By Tahlia Roy
Mara Hickey’s love of animals is as admirable and expansive as her #veterinary credentials.
But the emergency and critical care specialist — who has saved countless lives — has become one of many #veterinarians to suffer from poor #mentalhealth.
“I developed a panic disorder due to dealing with animals that were not accidentally injured,” Dr Hickey said.
“I’ve had periods of time where I’ve had to go on medication due to #depression.
“Regardless of how strong I am — this is something that is inherent in the career … and I think it’s important for us in #veterinary medicine to be open with how working in this field affects us.”
A parliamentary committee on #mentalhealthandsuicideprevention recently heard that the #suicide rate among #veterinary workers was four times greater than in the general population.
Dr Hickey recently lost a colleague to #suicide and said many in her profession were dealing with compassion fatigue, staff shortages, long working hours, inadequate pay and frequent loss of life.
She said verbal abuse from pet owners was also a frequent and unnecessary stress.
“We put our hearts and souls into this job, and to have people that we’re trying to help accuse us of not caring, or only being in it for the money, is essentially heartbreaking,” she said.
“So you can put all of those different stresses together on a person who is usually very driven and very self-motivated to do the very best they can, and that just tips us over the edge often into not wanting to continue on.”
Welcome to the “next chapter” of my life… being a voice and an advocate for #mentalhealthawarenessandsuicideprevention, especially pertaining to our younger generation of students and student-athletes.
Getting men to speak up and reach out for help and assistance is one of my passions. Us men need to not suffer in silence or drown our sorrows in alcohol, hang out at bars and strip joints, or get involved with drug use.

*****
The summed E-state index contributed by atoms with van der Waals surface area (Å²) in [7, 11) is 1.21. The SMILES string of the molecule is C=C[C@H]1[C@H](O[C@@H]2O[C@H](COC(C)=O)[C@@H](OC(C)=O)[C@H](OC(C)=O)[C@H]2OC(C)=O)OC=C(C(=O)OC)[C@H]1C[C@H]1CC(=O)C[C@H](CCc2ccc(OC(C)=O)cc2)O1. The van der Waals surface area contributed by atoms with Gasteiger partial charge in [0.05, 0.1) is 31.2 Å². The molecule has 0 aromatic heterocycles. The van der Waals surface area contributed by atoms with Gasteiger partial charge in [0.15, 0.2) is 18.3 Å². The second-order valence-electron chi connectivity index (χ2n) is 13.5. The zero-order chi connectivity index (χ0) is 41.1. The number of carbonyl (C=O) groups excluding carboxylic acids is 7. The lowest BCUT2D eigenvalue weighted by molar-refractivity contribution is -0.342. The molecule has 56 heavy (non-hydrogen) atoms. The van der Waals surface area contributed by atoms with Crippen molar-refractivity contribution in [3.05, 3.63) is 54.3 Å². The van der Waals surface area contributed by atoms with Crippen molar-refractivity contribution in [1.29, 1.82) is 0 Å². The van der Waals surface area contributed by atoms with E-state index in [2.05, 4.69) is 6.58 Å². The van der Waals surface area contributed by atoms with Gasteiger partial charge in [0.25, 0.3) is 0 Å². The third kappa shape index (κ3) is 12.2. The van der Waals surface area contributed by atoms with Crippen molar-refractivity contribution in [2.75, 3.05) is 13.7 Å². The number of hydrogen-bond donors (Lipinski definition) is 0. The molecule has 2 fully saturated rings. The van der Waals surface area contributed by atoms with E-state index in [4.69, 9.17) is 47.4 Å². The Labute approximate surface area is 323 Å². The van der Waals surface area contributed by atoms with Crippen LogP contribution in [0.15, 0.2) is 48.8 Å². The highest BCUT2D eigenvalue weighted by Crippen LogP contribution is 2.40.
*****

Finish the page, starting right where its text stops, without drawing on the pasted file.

Having gone through a recent bout of #depression and #suicidalthoughts myself, I realize now, that I can make a huge difference in the lives of so many by sharing my story, and by sharing various resources I come across as I work in this space. #http://bit.ly/JamesMentalHealthArticle
‘Remarkable, talented guy’ lost too young
#Veterinarian Flynn Hargreaves was just 27 years old when he took his own life in 2018.
“Flynn was a remarkable, talented guy who was loved by many,” his best mate, Jack Levitt, said.
“He was someone who loved life to the fullest.”
Mr Levitt knew his friend was under pressure in his job at times, but his #suicide came as a devastating shock.
“He worked late and long hours, and the job was stressful, but he loved his work and loved putting in the extra yards to be a good vet,” he said.
The loss spurred Mr Levitt to establish the charity Flynn’s Walk, which encourages #veterinary workers to speak up about #mentalhealth.
“The walks are giving everyone the opportunity to be together and remember [those lost] and build some understanding and compassion around #mentalhealth — it’s OK to speak about it, it’s OK to speak up, it’s OK to ask for help,” he said.
#Veterinarian award ‘inappropriate and outdated’
Australian #Veterinary Association president Warwick Vale has taken the fight to improve the industry to the Fair Work Ombudsman.